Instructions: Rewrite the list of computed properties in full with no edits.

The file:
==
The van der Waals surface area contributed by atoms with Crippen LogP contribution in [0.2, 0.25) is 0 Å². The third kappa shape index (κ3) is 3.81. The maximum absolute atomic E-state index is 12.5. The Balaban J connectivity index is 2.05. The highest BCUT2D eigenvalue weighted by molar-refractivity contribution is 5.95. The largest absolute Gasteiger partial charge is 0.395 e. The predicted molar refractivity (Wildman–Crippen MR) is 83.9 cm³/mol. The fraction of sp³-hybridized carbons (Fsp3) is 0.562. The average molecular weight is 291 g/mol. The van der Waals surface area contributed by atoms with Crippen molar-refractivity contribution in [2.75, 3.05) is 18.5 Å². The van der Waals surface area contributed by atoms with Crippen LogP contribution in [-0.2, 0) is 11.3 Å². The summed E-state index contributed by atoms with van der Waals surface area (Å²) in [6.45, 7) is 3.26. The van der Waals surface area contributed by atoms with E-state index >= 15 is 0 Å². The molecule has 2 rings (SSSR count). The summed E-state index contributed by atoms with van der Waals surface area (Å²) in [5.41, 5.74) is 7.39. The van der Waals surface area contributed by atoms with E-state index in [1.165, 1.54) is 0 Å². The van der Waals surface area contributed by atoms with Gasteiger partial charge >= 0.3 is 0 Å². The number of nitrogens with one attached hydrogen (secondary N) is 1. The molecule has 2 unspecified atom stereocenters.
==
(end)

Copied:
The van der Waals surface area contributed by atoms with Crippen LogP contribution in [0.2, 0.25) is 0 Å². The third kappa shape index (κ3) is 3.81. The maximum absolute atomic E-state index is 12.5. The Balaban J connectivity index is 2.05. The highest BCUT2D eigenvalue weighted by molar-refractivity contribution is 5.95. The largest absolute Gasteiger partial charge is 0.395 e. The predicted molar refractivity (Wildman–Crippen MR) is 83.9 cm³/mol. The fraction of sp³-hybridized carbons (Fsp3) is 0.562. The average molecular weight is 291 g/mol. The van der Waals surface area contributed by atoms with Crippen molar-refractivity contribution in [2.75, 3.05) is 18.5 Å². The van der Waals surface area contributed by atoms with Crippen LogP contribution in [-0.2, 0) is 11.3 Å². The summed E-state index contributed by atoms with van der Waals surface area (Å²) in [6.45, 7) is 3.26. The van der Waals surface area contributed by atoms with E-state index >= 15 is 0 Å². The molecule has 2 rings (SSSR count). The summed E-state index contributed by atoms with van der Waals surface area (Å²) in [5.41, 5.74) is 7.39. The van der Waals surface area contributed by atoms with E-state index in [1.165, 1.54) is 0 Å². The van der Waals surface area contributed by atoms with Gasteiger partial charge >= 0.3 is 0 Å². The number of nitrogens with one attached hydrogen (secondary N) is 1. The molecule has 2 unspecified atom stereocenters.